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River Moon Coffee™

Regular price $13.00


This lovely loose-leaf classic black tea blend is very full-bodied, hearty and deeply satisfying. This black tea is made from a blend of GFBOP black teas from India (Assam tea) and Sumatra. It was created with milk and sugar in mind, yet is so smooth it doesn't need them.

Tea-sacs (individual, do-it-yourself tea bags) are included with this tea. They work great! They are made of unbleached teabag paper. Just put the tea in them and then pull it out when the tea is done steeping. 

Preparing tea:
Use Good Water
Be sure you begin with good water, as it makes up over 90 % of the end product. Water quality and taste vary greatly between locales. If your water tastes really good out of the tap, chances are it will make good tea. If there is a noticeable unpleasant taste (metallic, chlorine, earthiness, etc.) it will come through in the tea. A simple, inexpensive solution is a store-bought water filter. Spring water also works well. We do not suggest using distilled water.

Heat the Pot 
Pour a small amount of hot water into the cup or pot to warm it before beginning to make your tea. For best results, always make tea with fresh water, not water that has been previously boiled or has been sitting around.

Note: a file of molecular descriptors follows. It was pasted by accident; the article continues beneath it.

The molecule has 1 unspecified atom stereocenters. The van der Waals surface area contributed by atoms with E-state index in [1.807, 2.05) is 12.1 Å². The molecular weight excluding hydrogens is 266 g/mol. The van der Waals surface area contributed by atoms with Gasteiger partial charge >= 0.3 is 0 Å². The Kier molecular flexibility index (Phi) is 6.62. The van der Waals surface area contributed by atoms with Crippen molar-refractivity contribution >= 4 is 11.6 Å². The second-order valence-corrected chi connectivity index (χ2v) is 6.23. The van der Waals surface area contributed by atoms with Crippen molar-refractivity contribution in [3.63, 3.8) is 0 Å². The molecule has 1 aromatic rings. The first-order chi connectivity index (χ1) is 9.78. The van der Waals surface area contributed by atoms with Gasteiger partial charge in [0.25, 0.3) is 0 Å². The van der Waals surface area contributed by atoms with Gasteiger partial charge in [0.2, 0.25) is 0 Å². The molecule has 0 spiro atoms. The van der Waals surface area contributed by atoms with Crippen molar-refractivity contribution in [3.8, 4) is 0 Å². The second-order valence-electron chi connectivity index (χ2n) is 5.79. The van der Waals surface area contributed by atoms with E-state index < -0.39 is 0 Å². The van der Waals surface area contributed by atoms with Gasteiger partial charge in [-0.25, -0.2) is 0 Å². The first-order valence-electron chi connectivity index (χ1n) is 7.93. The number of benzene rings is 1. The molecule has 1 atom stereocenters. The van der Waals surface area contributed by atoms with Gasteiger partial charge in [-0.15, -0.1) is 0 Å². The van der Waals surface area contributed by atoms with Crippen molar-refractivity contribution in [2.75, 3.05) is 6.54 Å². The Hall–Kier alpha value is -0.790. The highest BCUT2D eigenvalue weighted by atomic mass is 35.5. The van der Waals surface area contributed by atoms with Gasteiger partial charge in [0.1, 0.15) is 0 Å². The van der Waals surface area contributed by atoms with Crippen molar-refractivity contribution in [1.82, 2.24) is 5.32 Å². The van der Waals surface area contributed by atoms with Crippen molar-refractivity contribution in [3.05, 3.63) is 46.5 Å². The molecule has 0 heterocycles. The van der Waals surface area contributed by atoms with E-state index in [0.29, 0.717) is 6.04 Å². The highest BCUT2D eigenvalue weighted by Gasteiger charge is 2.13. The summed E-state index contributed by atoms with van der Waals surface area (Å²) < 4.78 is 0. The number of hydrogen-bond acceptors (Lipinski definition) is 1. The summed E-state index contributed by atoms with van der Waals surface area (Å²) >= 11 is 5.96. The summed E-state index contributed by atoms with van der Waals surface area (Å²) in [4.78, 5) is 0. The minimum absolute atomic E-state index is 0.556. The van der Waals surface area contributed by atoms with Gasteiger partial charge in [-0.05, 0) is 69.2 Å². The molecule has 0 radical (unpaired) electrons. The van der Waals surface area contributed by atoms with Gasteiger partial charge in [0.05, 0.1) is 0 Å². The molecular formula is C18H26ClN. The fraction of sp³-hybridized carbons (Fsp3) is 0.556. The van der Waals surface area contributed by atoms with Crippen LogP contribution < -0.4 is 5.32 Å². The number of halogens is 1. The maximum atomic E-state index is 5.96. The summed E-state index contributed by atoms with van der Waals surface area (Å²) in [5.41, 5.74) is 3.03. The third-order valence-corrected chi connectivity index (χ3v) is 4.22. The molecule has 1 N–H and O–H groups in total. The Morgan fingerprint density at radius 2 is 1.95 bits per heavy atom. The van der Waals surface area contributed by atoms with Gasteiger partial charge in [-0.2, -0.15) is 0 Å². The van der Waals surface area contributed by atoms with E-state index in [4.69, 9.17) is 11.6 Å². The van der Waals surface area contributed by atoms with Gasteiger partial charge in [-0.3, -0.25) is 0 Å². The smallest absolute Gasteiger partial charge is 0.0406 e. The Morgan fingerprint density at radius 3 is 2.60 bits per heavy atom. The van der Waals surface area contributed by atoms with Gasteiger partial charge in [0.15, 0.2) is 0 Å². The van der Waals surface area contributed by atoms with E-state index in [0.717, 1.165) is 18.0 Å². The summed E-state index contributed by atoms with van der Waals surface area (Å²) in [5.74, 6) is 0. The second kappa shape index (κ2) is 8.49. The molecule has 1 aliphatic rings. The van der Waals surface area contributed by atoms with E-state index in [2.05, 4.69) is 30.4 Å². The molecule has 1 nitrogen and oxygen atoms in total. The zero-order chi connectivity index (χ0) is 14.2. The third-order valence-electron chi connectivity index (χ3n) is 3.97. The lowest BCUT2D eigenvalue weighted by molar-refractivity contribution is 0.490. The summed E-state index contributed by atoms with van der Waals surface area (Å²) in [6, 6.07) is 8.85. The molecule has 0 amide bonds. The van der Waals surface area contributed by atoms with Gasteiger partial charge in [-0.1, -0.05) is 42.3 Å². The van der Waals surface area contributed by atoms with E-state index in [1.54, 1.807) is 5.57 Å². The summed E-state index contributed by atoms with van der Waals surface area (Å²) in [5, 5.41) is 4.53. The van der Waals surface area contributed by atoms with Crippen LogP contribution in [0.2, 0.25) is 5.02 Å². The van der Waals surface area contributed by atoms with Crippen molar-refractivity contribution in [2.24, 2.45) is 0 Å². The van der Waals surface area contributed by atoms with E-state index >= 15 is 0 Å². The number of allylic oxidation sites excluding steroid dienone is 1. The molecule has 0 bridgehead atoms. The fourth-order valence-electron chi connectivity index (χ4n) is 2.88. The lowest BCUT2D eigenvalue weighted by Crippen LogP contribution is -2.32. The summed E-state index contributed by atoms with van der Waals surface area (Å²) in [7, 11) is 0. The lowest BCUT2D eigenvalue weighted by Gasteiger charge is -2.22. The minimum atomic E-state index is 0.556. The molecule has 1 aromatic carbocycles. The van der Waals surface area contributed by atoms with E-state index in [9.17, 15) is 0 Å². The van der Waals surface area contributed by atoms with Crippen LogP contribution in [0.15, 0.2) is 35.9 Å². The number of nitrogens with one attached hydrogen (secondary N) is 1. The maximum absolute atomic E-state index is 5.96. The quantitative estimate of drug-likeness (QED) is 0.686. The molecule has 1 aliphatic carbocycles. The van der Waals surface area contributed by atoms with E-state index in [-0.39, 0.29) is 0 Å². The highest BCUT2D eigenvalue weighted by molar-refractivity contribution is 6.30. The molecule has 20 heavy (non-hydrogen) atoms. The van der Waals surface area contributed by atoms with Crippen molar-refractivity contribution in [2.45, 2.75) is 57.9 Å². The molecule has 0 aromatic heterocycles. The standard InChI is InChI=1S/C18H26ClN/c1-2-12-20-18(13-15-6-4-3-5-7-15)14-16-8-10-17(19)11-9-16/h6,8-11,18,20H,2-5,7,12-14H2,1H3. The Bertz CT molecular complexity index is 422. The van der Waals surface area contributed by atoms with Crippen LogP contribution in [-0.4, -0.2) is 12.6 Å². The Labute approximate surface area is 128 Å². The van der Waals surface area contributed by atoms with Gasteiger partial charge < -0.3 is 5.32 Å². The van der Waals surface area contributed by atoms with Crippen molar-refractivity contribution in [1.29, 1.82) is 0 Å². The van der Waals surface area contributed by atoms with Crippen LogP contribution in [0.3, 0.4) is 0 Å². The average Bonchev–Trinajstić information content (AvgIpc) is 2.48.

Measure the Tea
The standard guideline for tea is to use one rounded, measuring teaspoon (3 grams) of tea for each 8 ounce cup of water. 

Measure the Water Temp
Different teas require different water temperatures for steeping. Using water that is too hot results in bitter tea and is probably the most common error people make when preparing tea. You can use a thermometer or visual cues to gauge water temperature.

Here's a handy reference for various tea types:

Tea Category
Water Temperature
Visual Cues
212 degrees
Full, rolling boil
190-200 degrees
Steaming rapidly, little bubbles
160-180 degrees
Gentle steam, no bubbles
155-165 degrees
Very light steam
208-212 degrees
Just off the boil
195-205 degrees
Steaming rapidly, little bubbles
212 degrees
Full, rolling boil
 *If your water boils and you need cooler water, just add a little cold water to the kettle to bring the temperature down quickly.

Time the Steep

Tea leaves are rarely in the water for longer than 2 minutes at a time, so start with a 2 minute steep and taste the tea every 30 seconds after. If tea steeps too long it often becomes bitter. Using a timer when steeping tea is highly recommended.

Stop the Steeping
Once the tea has steeped for the proper amount of time, separate the leaves from the liquid. This stops the steeping process so the tea does not over steep and become bitter. Using T-sacs or filters makes this an step easy. When the leaves are removed, the tea is ready to be served. 

Our source: TeaSource's mission is to offer some of the best values on fine teas from around the world. Along the way, many wise and experienced tea experts have shared their knowledge with TeaSource, and they try to take that same approach with others. They are huge believers in tea education and outreach. We appreciate this local business!






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